Glutamine administration reduces Gram-negative bacteremia in severely burned patients: A prospective, randomized, double-blind trial versus isonitrogenous control

Paul E. Wischmeyer, James Lynch, Jennifer Liedel, Rachel Wolfson, Jacob Riehm, Lawrence Gottlieb, Madelyn Kahana

Research output: Contribution to journalArticlepeer-review

298 Scopus citations


Objective: To determine the effect of intravenous glutamine supplementation vs. an isonitrogenous control on infectious morbidity in severely burned patients. Previous clinical studies in seriously ill patients suggest a beneficial effect of glutamine on infectious morbidity, but no trials have examined possible clinical benefits in severely burned patients. Design: Prospective, double-blind, randomized trial. Setting: Burn intensive care unit of a university hospital. Patients: Twenty-six severe burn patients with total burn surface area of 25% to 90% and presence of full-thickness burns. Patients were evaluated for occurrence of bacteremia and antibiotic use during the first 30 days of their burn unit admission. Nutritional status and overall inflammation were also measured. Intervention: Either intravenous glutamine or an isonitrogenous control amino acid solution was administered as a continuous infusion during burn intensive care unit stay. Measurements and Main Results: The incidence of Gram-negative bacteremia was significantly reduced in the glutamine-supplemented group (8%) vs. control (43%; p < .04). No difference was seen in the incidence of Gram-positive bacteremia or fungemia. Average number of positive blood cultures, antibiotic usage, and mortality rates also were reduced but did not reach statistical significance. Significant improvements in serum transferrin and prealbumin were observed in glutamine-supplemented patients at 14 days after burn injury (p < .01 and .04, respectively). C-reactive protein was also significantly reduced at 14 days after burn injury in the glutamine group (p < .01). Conclusions: Significantly fewer bacteremic episodes with Gram-negative organisms occurred in the glutamine-supplemented patients. Glutamine supplementation improved measures of nutrition and decreased measures of overall inflammation. In addition, a trend toward lower mortality rate, decreased overall bacteremia incidence, and antibiotic usage in the glutamine group was observed. Glutamine's beneficial effects may be a result of improved gut integrity or immune function, but the precise mechanism of glutamine's protection is unknown.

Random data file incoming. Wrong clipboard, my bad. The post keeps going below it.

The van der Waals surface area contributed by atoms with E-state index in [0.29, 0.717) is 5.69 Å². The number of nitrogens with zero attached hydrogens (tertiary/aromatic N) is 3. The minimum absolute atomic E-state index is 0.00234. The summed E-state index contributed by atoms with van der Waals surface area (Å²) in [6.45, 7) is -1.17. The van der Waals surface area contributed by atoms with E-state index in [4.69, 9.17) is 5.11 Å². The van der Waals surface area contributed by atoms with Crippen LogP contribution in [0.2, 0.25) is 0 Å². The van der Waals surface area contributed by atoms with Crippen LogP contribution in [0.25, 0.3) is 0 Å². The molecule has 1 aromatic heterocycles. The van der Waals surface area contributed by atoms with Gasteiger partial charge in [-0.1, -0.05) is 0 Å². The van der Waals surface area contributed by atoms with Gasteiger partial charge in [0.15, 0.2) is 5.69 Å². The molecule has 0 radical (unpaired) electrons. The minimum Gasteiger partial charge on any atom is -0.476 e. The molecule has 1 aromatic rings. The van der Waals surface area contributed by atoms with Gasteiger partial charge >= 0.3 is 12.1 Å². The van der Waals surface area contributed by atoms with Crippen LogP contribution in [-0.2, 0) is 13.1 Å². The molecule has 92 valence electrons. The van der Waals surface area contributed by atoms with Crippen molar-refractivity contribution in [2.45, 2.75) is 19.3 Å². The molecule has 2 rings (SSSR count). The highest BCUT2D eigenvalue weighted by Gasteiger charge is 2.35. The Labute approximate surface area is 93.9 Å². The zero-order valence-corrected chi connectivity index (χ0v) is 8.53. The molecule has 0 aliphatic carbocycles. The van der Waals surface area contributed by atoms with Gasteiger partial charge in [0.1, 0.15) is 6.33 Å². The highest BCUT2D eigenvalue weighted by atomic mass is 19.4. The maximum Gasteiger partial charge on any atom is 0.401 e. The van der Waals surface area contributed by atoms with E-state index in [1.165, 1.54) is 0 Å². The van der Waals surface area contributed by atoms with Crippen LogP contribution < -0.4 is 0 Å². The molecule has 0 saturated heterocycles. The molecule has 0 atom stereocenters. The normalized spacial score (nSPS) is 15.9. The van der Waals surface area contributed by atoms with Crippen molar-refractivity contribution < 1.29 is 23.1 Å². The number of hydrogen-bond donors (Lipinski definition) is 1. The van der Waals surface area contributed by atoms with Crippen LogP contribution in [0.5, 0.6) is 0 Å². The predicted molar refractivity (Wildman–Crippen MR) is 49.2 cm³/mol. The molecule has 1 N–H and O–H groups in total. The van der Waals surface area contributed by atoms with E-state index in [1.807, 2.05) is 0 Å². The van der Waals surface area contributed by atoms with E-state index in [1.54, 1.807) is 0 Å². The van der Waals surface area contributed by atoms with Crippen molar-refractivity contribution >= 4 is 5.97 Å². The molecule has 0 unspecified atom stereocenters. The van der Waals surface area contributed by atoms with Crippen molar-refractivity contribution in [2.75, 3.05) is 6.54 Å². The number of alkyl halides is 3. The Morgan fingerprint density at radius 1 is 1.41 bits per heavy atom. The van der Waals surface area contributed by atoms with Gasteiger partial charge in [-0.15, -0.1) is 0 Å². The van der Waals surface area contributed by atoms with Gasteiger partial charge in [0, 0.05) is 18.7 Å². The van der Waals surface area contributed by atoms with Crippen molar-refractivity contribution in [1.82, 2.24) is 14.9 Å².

Original languageEnglish (US)
Pages (from-to)2075-2080
Number of pages6
JournalCritical care medicine
Issue number11
StatePublished - 2001
Externally publishedYes


  • Amino acid
  • Burn injury
  • Gram-negative bacteremia
  • Intensive care unit
  • Nutrition
  • Outcome study

ASJC Scopus subject areas

  • Critical Care and Intensive Care Medicine


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